Earlier today, my colleague Fawad Razaqzada discussed the Nikkei 225 and whether Japan’s most widely-followed stock market index was forming a double bottom or merely seeing an oversold bounce. While the correlation is not perfect (no intermarket correlation is!) that bourse and many other equity indices are closely correlated with USD/JPY.
Historically, the performance of USDJPY has provided a reliable proxy for global equity markets and risk assets as a whole. This correlation makes sense: when traders are feeling more optimistic (high risk appetite), they tend to buy stocks and sell yen to fund carry trades in higher-yielding currencies, but when they are more pessimistic (risk averse), traders have to rewind these trades by buying back yen and selling equities. Therefore, traders of all stripes are keeping a close eye on USD/JPY, which will likely need to show convincing signs of bouncing back before global stocks and other risk assets can recover.
Looking at the daily chart of USD/JPY does reveal some potential “green shoots” on a technical basis, though those fledgling bullish signs could still wither and die without developing into a meaningful bounce.
First, the good news: after dipping to a fresh 4-month low under 117.00 on Monday, USD/JPY managed to rally nearly 100 pips from the intraday low to finish the day in the mid-117.00s and following a pause over the last 48 hours, buyers are supporting rates above the 118.00 handle. Now, the bad news: the “big” rally we’ve seen so far this week has not even unwound the losses from Thursday and Friday of last week.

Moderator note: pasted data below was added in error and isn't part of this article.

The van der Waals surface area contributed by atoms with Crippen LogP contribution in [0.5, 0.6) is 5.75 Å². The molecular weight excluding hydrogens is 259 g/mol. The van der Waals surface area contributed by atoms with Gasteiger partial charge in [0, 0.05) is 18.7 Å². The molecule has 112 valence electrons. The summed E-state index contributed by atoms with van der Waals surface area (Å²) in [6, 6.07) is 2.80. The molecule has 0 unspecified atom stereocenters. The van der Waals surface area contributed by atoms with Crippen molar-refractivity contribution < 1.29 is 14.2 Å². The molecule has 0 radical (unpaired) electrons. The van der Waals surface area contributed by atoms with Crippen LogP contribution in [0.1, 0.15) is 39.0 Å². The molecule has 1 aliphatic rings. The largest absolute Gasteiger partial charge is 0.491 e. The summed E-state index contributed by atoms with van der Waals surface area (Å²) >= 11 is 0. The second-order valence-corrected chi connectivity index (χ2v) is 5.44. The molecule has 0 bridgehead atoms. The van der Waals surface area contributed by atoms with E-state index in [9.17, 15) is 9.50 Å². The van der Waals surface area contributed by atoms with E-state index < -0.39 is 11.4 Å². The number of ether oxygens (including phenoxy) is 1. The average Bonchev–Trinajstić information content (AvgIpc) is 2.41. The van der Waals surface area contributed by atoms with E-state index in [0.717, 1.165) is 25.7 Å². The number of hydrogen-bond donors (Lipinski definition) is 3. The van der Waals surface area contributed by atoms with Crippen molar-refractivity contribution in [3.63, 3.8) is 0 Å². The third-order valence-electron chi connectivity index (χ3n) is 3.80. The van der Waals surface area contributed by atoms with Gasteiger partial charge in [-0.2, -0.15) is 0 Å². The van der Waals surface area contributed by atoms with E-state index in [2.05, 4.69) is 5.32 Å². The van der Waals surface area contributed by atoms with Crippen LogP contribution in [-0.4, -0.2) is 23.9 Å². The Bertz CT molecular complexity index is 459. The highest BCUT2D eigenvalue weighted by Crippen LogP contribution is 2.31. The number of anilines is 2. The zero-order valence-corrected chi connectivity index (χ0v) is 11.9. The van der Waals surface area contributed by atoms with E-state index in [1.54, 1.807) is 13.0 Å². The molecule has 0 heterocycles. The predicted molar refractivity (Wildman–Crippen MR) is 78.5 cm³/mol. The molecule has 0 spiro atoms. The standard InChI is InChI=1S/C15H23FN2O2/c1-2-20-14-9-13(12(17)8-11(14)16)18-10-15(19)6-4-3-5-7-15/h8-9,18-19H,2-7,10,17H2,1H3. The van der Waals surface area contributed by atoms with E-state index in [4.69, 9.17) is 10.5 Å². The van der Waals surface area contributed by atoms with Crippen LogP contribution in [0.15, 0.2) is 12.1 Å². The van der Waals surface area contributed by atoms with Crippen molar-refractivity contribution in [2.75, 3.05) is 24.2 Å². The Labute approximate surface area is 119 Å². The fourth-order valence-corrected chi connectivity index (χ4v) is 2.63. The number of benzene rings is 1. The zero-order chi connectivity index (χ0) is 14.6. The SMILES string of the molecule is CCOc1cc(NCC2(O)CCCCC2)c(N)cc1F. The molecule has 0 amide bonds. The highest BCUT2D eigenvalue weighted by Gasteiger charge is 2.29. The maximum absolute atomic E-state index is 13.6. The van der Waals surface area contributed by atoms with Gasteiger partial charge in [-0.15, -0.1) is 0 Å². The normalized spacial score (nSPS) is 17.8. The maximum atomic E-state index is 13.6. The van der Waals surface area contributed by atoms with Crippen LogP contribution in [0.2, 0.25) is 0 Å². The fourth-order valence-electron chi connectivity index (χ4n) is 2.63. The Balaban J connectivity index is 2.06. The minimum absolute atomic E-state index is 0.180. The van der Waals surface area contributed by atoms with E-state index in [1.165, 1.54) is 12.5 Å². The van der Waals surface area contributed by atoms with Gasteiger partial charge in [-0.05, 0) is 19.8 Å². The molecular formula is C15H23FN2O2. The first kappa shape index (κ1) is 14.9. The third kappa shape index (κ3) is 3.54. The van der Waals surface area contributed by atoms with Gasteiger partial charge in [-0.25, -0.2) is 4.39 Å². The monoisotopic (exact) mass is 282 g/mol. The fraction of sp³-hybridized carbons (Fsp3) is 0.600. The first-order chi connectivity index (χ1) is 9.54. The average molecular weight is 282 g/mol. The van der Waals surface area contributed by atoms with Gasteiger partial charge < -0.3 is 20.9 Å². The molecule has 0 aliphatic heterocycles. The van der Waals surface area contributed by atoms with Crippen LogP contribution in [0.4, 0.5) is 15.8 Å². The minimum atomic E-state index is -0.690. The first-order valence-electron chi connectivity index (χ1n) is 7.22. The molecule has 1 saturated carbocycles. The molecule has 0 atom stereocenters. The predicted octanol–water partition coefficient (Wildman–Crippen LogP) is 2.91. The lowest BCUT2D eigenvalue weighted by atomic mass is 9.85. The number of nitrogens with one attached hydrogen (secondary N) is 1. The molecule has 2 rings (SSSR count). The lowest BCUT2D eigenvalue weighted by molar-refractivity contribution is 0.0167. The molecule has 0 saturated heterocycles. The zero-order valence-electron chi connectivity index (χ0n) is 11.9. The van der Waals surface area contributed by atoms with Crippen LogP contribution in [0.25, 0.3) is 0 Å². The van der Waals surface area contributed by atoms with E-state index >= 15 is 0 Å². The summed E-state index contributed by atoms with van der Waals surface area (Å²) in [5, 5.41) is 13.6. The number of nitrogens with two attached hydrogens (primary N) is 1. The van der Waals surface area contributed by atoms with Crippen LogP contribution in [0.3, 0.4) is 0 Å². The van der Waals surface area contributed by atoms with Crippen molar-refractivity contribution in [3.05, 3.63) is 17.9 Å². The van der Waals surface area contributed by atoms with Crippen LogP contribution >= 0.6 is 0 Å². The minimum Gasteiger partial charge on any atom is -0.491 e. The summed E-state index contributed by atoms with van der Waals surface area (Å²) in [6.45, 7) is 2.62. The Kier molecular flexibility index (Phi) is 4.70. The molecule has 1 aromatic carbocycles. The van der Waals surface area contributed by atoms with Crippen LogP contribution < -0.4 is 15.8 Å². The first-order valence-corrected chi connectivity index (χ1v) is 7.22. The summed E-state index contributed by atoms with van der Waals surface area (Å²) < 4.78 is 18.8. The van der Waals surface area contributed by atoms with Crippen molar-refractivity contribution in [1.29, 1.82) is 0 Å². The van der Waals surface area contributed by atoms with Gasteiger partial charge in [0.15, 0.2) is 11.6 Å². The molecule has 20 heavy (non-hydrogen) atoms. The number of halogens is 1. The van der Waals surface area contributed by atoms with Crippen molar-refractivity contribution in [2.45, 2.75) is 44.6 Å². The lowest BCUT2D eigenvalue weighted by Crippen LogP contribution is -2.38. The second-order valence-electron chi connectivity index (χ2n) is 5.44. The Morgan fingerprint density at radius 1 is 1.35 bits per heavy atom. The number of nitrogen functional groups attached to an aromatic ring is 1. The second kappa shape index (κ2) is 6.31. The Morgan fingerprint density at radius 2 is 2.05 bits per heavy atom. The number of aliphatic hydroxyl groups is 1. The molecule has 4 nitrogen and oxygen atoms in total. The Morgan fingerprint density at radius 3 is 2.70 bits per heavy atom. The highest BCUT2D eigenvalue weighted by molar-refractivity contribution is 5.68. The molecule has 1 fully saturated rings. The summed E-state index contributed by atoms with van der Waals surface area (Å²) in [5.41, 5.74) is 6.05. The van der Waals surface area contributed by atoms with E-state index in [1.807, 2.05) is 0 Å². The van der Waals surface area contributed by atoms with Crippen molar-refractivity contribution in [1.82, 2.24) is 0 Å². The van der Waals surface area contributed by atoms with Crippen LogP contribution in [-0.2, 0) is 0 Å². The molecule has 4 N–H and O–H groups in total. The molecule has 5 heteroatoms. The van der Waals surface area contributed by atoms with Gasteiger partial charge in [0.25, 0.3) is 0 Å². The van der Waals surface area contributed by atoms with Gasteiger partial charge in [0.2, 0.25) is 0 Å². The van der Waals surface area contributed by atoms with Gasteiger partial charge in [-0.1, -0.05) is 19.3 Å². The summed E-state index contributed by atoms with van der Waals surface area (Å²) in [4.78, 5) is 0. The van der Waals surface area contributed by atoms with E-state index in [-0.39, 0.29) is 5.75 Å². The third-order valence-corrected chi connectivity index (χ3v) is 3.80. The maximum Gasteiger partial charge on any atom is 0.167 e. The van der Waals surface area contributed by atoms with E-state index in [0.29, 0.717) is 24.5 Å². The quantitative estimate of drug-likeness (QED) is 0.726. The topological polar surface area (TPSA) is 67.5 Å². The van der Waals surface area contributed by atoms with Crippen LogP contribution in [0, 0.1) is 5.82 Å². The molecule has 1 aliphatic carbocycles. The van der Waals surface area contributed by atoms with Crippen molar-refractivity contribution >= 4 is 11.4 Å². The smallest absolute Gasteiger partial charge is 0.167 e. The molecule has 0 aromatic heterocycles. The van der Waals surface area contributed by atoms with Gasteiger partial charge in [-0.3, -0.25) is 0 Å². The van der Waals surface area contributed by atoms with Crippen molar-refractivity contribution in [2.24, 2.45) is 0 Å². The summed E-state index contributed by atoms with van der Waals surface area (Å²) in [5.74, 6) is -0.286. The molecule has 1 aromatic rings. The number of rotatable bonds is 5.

For bulls to feel at all confident in a sustained rally in USD/JPY (and by extension, world equities), they need to see the pair break back above the key previous-support-turned-resistance level at 118.60; above that level, a continuation toward key psychological resistance at 120.00 becomes possible.
Given the tepid nature of the rally thus far though, we’re skeptical that the USD/JPY will be able to clear the critical 118.60 barrier. Despite this week’s bounce, the MACD is still showing strong (and growing) bearish momentum, while the RSI indicator has left oversold territory, eliminating the short-term “oversold” rationale for further strength in the pair. If rates do stall out at or below the 118.60 barrier, a move back down toward Monday’s lows (116.70) or the 1-year lows at 116.00 could be next.